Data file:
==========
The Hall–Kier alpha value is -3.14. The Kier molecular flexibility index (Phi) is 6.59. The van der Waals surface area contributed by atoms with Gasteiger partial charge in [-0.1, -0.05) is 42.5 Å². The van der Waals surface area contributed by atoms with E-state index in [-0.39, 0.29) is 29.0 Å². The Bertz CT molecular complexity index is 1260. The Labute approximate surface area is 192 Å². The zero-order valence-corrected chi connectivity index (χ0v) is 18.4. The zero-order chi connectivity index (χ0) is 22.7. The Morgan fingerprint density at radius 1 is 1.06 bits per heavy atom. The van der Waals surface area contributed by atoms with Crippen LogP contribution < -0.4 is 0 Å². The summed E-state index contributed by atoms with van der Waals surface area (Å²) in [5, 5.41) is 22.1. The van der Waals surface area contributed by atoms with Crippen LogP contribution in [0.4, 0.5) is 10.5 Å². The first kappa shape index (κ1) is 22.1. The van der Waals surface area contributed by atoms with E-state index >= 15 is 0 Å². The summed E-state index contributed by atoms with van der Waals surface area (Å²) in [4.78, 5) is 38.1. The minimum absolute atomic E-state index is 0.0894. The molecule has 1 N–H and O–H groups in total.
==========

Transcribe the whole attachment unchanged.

The Hall–Kier alpha value is -3.14. The Kier molecular flexibility index (Phi) is 6.59. The van der Waals surface area contributed by atoms with Gasteiger partial charge in [-0.1, -0.05) is 42.5 Å². The van der Waals surface area contributed by atoms with E-state index in [-0.39, 0.29) is 29.0 Å². The Bertz CT molecular complexity index is 1260. The Labute approximate surface area is 192 Å². The zero-order valence-corrected chi connectivity index (χ0v) is 18.4. The zero-order chi connectivity index (χ0) is 22.7. The Morgan fingerprint density at radius 1 is 1.06 bits per heavy atom. The van der Waals surface area contributed by atoms with Crippen LogP contribution < -0.4 is 0 Å². The summed E-state index contributed by atoms with van der Waals surface area (Å²) in [5, 5.41) is 22.1. The van der Waals surface area contributed by atoms with Crippen LogP contribution in [0.4, 0.5) is 10.5 Å². The first kappa shape index (κ1) is 22.1. The van der Waals surface area contributed by atoms with E-state index >= 15 is 0 Å². The summed E-state index contributed by atoms with van der Waals surface area (Å²) in [4.78, 5) is 38.1. The minimum absolute atomic E-state index is 0.0894. The molecule has 1 N–H and O–H groups in total.